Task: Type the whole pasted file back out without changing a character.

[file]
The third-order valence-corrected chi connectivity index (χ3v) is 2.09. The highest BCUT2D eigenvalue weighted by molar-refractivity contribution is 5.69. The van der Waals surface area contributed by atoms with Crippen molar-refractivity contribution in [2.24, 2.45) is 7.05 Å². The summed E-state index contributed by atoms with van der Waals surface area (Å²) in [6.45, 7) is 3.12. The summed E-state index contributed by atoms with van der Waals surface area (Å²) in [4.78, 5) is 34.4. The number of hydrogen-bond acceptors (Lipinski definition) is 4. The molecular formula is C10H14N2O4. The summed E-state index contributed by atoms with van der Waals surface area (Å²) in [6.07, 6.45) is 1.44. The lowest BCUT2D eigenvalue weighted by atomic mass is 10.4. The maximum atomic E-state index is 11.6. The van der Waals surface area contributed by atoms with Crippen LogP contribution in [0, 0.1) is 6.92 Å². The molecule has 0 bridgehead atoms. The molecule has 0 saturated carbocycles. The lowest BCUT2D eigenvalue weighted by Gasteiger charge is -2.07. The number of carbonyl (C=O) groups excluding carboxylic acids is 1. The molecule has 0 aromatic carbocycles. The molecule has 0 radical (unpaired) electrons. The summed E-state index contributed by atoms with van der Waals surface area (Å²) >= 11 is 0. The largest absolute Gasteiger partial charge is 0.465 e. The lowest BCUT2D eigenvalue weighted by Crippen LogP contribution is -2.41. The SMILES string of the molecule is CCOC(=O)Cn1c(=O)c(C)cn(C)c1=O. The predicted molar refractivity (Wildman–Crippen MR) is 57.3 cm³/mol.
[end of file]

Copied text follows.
The third-order valence-corrected chi connectivity index (χ3v) is 2.09. The highest BCUT2D eigenvalue weighted by molar-refractivity contribution is 5.69. The van der Waals surface area contributed by atoms with Crippen molar-refractivity contribution in [2.24, 2.45) is 7.05 Å². The summed E-state index contributed by atoms with van der Waals surface area (Å²) in [6.45, 7) is 3.12. The summed E-state index contributed by atoms with van der Waals surface area (Å²) in [4.78, 5) is 34.4. The number of hydrogen-bond acceptors (Lipinski definition) is 4. The molecular formula is C10H14N2O4. The summed E-state index contributed by atoms with van der Waals surface area (Å²) in [6.07, 6.45) is 1.44. The lowest BCUT2D eigenvalue weighted by atomic mass is 10.4. The maximum atomic E-state index is 11.6. The van der Waals surface area contributed by atoms with Crippen LogP contribution in [0, 0.1) is 6.92 Å². The molecule has 0 bridgehead atoms. The molecule has 0 saturated carbocycles. The lowest BCUT2D eigenvalue weighted by Gasteiger charge is -2.07. The number of carbonyl (C=O) groups excluding carboxylic acids is 1. The molecule has 0 aromatic carbocycles. The molecule has 0 radical (unpaired) electrons. The summed E-state index contributed by atoms with van der Waals surface area (Å²) >= 11 is 0. The largest absolute Gasteiger partial charge is 0.465 e. The lowest BCUT2D eigenvalue weighted by Crippen LogP contribution is -2.41. The SMILES string of the molecule is CCOC(=O)Cn1c(=O)c(C)cn(C)c1=O. The predicted molar refractivity (Wildman–Crippen MR) is 57.3 cm³/mol.